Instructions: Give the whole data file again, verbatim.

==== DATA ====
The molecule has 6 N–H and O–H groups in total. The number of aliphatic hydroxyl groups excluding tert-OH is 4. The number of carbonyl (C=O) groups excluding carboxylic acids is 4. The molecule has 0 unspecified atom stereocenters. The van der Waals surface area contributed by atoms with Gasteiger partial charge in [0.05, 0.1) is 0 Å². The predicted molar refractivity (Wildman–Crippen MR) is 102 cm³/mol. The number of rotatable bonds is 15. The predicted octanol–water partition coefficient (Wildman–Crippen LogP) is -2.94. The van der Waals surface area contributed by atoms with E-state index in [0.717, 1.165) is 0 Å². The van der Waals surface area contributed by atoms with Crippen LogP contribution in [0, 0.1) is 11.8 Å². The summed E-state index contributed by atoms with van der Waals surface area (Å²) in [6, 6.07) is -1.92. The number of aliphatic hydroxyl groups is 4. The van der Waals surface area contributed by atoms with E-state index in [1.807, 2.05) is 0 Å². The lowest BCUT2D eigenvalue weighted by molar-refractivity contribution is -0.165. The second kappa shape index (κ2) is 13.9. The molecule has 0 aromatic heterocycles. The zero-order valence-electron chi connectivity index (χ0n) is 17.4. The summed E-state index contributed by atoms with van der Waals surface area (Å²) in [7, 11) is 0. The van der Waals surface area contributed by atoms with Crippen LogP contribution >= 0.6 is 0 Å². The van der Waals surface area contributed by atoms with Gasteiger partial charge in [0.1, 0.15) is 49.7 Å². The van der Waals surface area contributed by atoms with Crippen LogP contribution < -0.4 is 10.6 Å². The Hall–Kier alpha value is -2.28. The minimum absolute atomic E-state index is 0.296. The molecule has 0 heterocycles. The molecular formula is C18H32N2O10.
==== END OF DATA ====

The molecule has 6 N–H and O–H groups in total. The number of aliphatic hydroxyl groups excluding tert-OH is 4. The number of carbonyl (C=O) groups excluding carboxylic acids is 4. The molecule has 0 unspecified atom stereocenters. The van der Waals surface area contributed by atoms with Gasteiger partial charge in [0.05, 0.1) is 0 Å². The predicted molar refractivity (Wildman–Crippen MR) is 102 cm³/mol. The number of rotatable bonds is 15. The predicted octanol–water partition coefficient (Wildman–Crippen LogP) is -2.94. The van der Waals surface area contributed by atoms with E-state index in [0.717, 1.165) is 0 Å². The van der Waals surface area contributed by atoms with Crippen LogP contribution in [0, 0.1) is 11.8 Å². The summed E-state index contributed by atoms with van der Waals surface area (Å²) in [6, 6.07) is -1.92. The number of aliphatic hydroxyl groups is 4. The van der Waals surface area contributed by atoms with E-state index in [1.807, 2.05) is 0 Å². The lowest BCUT2D eigenvalue weighted by molar-refractivity contribution is -0.165. The second kappa shape index (κ2) is 13.9. The molecule has 0 aromatic heterocycles. The zero-order valence-electron chi connectivity index (χ0n) is 17.4. The summed E-state index contributed by atoms with van der Waals surface area (Å²) in [7, 11) is 0. The van der Waals surface area contributed by atoms with Crippen LogP contribution >= 0.6 is 0 Å². The van der Waals surface area contributed by atoms with Gasteiger partial charge in [0.1, 0.15) is 49.7 Å². The van der Waals surface area contributed by atoms with Crippen LogP contribution < -0.4 is 10.6 Å². The Hall–Kier alpha value is -2.28. The minimum absolute atomic E-state index is 0.296. The molecule has 0 heterocycles. The molecular formula is C18H32N2O10.